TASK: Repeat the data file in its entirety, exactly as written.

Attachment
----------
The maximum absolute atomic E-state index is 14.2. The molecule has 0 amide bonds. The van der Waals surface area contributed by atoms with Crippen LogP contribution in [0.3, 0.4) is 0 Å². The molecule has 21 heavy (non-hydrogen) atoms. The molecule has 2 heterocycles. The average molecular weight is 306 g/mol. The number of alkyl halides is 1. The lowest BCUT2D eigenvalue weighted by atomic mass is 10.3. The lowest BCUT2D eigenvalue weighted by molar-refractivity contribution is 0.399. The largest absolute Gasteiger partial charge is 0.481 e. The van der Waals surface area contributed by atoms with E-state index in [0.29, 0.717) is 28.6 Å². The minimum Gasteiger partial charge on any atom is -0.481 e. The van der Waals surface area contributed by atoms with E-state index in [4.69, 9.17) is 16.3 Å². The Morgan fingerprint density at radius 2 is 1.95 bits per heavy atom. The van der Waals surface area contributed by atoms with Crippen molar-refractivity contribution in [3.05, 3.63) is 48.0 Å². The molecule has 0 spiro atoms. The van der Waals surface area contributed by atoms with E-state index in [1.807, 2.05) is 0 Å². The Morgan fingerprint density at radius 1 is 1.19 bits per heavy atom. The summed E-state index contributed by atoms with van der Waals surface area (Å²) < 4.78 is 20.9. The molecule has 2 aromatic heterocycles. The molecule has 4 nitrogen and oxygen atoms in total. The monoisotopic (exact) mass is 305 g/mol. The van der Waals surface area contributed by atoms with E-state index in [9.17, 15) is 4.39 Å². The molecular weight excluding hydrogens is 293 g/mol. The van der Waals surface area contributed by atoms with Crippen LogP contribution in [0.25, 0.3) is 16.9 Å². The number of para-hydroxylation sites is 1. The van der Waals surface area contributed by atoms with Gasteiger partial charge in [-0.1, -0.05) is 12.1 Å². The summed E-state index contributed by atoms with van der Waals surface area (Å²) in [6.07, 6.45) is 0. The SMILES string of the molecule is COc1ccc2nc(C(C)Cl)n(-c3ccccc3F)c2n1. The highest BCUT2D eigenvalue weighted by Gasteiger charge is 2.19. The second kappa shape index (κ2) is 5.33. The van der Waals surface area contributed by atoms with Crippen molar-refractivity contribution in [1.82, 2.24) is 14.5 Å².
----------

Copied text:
The maximum absolute atomic E-state index is 14.2. The molecule has 0 amide bonds. The van der Waals surface area contributed by atoms with Crippen LogP contribution in [0.3, 0.4) is 0 Å². The molecule has 21 heavy (non-hydrogen) atoms. The molecule has 2 heterocycles. The average molecular weight is 306 g/mol. The number of alkyl halides is 1. The lowest BCUT2D eigenvalue weighted by atomic mass is 10.3. The lowest BCUT2D eigenvalue weighted by molar-refractivity contribution is 0.399. The largest absolute Gasteiger partial charge is 0.481 e. The van der Waals surface area contributed by atoms with E-state index in [0.29, 0.717) is 28.6 Å². The minimum Gasteiger partial charge on any atom is -0.481 e. The van der Waals surface area contributed by atoms with E-state index in [4.69, 9.17) is 16.3 Å². The Morgan fingerprint density at radius 2 is 1.95 bits per heavy atom. The van der Waals surface area contributed by atoms with Crippen molar-refractivity contribution in [3.05, 3.63) is 48.0 Å². The molecule has 0 spiro atoms. The van der Waals surface area contributed by atoms with E-state index in [1.807, 2.05) is 0 Å². The Morgan fingerprint density at radius 1 is 1.19 bits per heavy atom. The summed E-state index contributed by atoms with van der Waals surface area (Å²) < 4.78 is 20.9. The molecule has 2 aromatic heterocycles. The molecule has 4 nitrogen and oxygen atoms in total. The monoisotopic (exact) mass is 305 g/mol. The van der Waals surface area contributed by atoms with E-state index in [9.17, 15) is 4.39 Å². The molecular weight excluding hydrogens is 293 g/mol. The van der Waals surface area contributed by atoms with Crippen LogP contribution in [0.25, 0.3) is 16.9 Å². The number of para-hydroxylation sites is 1. The van der Waals surface area contributed by atoms with Gasteiger partial charge in [-0.1, -0.05) is 12.1 Å². The summed E-state index contributed by atoms with van der Waals surface area (Å²) in [6.07, 6.45) is 0. The SMILES string of the molecule is COc1ccc2nc(C(C)Cl)n(-c3ccccc3F)c2n1. The highest BCUT2D eigenvalue weighted by Gasteiger charge is 2.19. The second kappa shape index (κ2) is 5.33. The van der Waals surface area contributed by atoms with Crippen molar-refractivity contribution in [1.82, 2.24) is 14.5 Å².